• being asked to support something which would jeopardize others, or cause injury
• being asked to interfere in what is not your business

You get the idea.

7. Consider how you can say "no" with kindness.

8. Ask yourself: What must you release, in your own thinking, to make sure your own "oxygen line" is in tact before you take on more than you can do and preserve well-being. Be the love you seek in the world, beginning with the one in the mirror. A random good samaritan act reminds us we are worth it.

Courageous love, brotherly love or romantic love, parental love, or love with a stranger is not determined by whether you say "yes" or "no" to a situation. Courage is determined in context with your own truth, your own well-being, and your own relationship with an attitude of abundance or perception of lack. Most problems in dealing with requests from those you love result from hedging, from delay tactics, from not speaking our truth in the first place -- in short, from cowardess.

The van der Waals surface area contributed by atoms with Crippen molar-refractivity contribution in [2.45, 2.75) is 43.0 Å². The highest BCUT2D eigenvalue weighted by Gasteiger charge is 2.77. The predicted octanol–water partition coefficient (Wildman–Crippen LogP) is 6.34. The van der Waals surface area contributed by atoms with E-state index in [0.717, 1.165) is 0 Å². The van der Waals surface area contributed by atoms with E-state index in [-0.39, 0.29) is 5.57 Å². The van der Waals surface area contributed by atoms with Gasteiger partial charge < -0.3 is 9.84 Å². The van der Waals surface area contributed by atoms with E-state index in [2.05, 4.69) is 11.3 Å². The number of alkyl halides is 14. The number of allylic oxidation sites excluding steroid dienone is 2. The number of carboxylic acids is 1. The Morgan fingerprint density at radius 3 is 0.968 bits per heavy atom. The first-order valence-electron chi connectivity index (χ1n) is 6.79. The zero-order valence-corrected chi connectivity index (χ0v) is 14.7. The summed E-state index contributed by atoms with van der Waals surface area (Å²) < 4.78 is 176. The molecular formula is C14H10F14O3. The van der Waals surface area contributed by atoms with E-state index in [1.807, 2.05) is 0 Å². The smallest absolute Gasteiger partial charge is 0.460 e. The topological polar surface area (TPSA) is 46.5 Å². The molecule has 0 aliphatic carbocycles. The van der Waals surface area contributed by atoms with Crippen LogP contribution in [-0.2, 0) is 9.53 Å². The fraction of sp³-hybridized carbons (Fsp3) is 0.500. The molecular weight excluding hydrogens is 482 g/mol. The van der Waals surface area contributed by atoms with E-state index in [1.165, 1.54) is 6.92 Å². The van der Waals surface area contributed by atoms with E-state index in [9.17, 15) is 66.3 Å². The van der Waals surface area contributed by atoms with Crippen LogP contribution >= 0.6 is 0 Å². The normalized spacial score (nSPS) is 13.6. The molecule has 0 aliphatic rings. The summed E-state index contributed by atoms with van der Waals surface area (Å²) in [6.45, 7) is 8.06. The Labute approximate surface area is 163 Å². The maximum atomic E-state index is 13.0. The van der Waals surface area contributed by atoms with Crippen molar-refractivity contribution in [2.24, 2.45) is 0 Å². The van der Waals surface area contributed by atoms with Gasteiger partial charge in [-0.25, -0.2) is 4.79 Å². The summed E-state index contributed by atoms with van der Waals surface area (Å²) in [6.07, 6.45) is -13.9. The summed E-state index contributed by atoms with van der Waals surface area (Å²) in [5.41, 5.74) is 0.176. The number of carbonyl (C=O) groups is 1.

Yet even the coward within can be a teacher. Each time we slip-slide away from our own truth telling, each time we spin the story, we get a chance to re-clarify our own edge of growth. We must ask ourselves the following: Do we run from the mishaps, the injustices, and the shipwrecks? Do we make up stories to defend cowardly deeds when caught, like the Italian ship captain recently? Or, do we "hold our feet to the fire" and take a stand, even when it threatens our own comfort index? Are we willing to get involved? Are we willing to sound "miago" if that is needed, or does pride get in our way? Are we brave enough to take on the truth the poet uttered when wrote: "We are the captain's of our fate ..."

One of the greatest burdens people carry privately, they tell me, is guilt for the times when they needed to step forward but did not, secretly accusing themselves as cowards. For those who hold private regret from failing to respond as they might have, I gift the following.